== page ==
I just watched Ken Burns’ new documentary about the role the United States played in the Holocaust.
In 1960, my life changed when I read the book and saw the movie, “Exodus.” The film, starring Paul Newman and directed by Otto Preminger, brought the Holocaust to life for a 16-year-old boy whose main interests were playing basketball and trying to understand girls.
The story of the Holocaust, which had ended just 14 years earlier, became a powerful influence in my life. The movie was a fictionalized story in which Newman portrays a young refugee in World War II fleeing by boat to Palestine. The story takes place just before Palestine became the new Jewish homeland for the remnant of the nine million Jews who lived in Germany, Poland and the rest of Europe, who since 1932 had been systematically murdered by Hitler and his followers.
I was incredibly naive in 1960. My parents never talked about the war in Europe and the Pacific. Their stories were about starting a screw machine shop in 1941 to avoid the draft. Making bullets and gun parts was how they fought the war. That was enough for me until I saw Ari Ben-Canaan, the name Newman’s character adopts when he changes from refugee to Israeli freedom fighter. We named our first son Ari, incidentally.
Israel became a consuming interest for me, and the Holocaust became more real, but the horror of six million Jews slaughtered was beyond my grasp.
Six million. Can anybody really grasp the titanic horror of six million real human beings systematically slaughtered?
The power of film gradually started to penetrate my psyche. When I went away to college, I watched the German film masterpiece, “Triumph of the Will,” by Leni Riefenstahl, Hitler’s girlfriend. It was chilling and powerful, giving me a sense of how a country could be transformed by brilliant propaganda into an evil killing mob.
I read The Diary of Anne Frank and saw one of the several movies portraying the story of the family in hiding in Amsterdam. Eventually, my family would walk through the house and see the hiding places.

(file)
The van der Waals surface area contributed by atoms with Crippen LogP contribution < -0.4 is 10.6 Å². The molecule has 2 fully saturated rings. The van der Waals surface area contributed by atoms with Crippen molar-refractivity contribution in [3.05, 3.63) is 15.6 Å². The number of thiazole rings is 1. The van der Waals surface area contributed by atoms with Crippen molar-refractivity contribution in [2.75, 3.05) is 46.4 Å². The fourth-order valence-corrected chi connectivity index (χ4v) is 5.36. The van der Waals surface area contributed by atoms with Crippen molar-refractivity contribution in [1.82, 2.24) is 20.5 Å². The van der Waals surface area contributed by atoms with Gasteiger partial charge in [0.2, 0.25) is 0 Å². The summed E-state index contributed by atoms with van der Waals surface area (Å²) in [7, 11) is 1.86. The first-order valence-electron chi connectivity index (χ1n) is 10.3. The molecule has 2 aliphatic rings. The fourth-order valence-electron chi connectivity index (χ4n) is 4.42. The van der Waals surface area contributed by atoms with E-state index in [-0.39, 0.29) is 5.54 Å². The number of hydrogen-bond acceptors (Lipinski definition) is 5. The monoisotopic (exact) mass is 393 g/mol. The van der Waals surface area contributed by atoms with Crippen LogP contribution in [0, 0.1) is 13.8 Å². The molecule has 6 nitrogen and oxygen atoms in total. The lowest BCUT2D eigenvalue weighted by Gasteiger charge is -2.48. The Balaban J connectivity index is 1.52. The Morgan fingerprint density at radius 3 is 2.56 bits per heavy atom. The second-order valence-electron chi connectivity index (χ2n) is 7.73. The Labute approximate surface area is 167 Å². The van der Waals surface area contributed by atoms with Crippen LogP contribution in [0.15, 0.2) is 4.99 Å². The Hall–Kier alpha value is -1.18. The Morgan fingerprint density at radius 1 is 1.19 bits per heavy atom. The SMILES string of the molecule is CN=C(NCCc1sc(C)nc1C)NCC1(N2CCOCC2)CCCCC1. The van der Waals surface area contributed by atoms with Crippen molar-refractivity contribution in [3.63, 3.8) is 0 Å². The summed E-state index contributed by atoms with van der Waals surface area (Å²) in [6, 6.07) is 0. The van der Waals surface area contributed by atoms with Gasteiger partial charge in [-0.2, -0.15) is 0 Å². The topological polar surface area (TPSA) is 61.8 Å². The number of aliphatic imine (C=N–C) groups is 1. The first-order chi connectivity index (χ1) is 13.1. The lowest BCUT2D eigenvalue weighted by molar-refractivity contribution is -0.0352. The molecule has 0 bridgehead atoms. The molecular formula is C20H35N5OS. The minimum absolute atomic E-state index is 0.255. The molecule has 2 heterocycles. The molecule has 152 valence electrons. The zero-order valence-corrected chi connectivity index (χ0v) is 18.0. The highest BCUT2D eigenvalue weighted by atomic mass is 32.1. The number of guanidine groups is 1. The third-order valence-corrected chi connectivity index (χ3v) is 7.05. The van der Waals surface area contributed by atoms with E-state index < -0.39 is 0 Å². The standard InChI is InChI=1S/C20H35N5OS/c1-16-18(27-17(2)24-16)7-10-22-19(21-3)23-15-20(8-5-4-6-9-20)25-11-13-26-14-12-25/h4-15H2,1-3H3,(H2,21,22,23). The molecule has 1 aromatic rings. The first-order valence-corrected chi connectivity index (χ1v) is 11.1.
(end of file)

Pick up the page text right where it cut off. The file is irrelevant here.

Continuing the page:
Yet I was still so naive. I was an American. I always felt free and unthreatened despite encountering anti-Semitism on rare occasions.
As I think about it now, my interest in the Holocaust was so shallow, pathetically single-dimensional. But how does anybody who lived in the United States all of their life possibly have any real sense of gas chambers and crematoriums.
In 1998, my wife, Risa, decided to go on a tour of Poland with a friend that would attempt to bring to life pre-war living for Jews. I chose not to go but then went to Poland on a business trip and joined the group on their bus ride to Lublin and the Majdanek concentration camp directly adjacent to the city.
It was December, and it snowed while we rode the bus from Krakow.
When we finally arrived late in the day, everyone filed off the bus. I stayed, trying to grasp the moment of actually being at a concentration camp, a killing center, across the street from modern Lublin.
I left the bus eventually. Everybody else had gone in. It was snowing and cold. I took off my coat, my sweater, my shirt, and then my undershirt. I stood next to the bus, feeling the snow and cold on my skin. After a few minutes, I put my shirts and coat back on and walked into the main building. I read some of the names of the prisoners, looked at the tiny bunk beds and then walked into the shower area where the poison gas was fed through the shower heads. It was so plain, so sterile, so overwhelmingly terrifying.
And that is all I remember, except getting back on the bus and heading to the hotel. The memory of the shower heads still haunts me in my dreams.
I separated from the group and continued my business trip–I think. I can’t really remember much of anything else. Not too long afterwards, our whole family spent two months in Israel when the Millennium was celebrated.
Now we have the newest Ken Burns documentary about the United States during Holocaust. It is definitely worth watching. Grim, and informative. America took in 225,000 Jews after 1933. The State Department sat on its hands. In the ‘30s and ‘40s, the country did not want immigrants. Anti-Semitism was strong.
It is appalling. Six million Jews were killed. That is the equivalent death toll of September 11 happening every day for four years.
The Holocaust story is a major piece of my lifelong memory. And what does it matter in 2022? Who really cares except for the few survivors and the relatives?
Question:When have you been discriminated against? How did you handle it?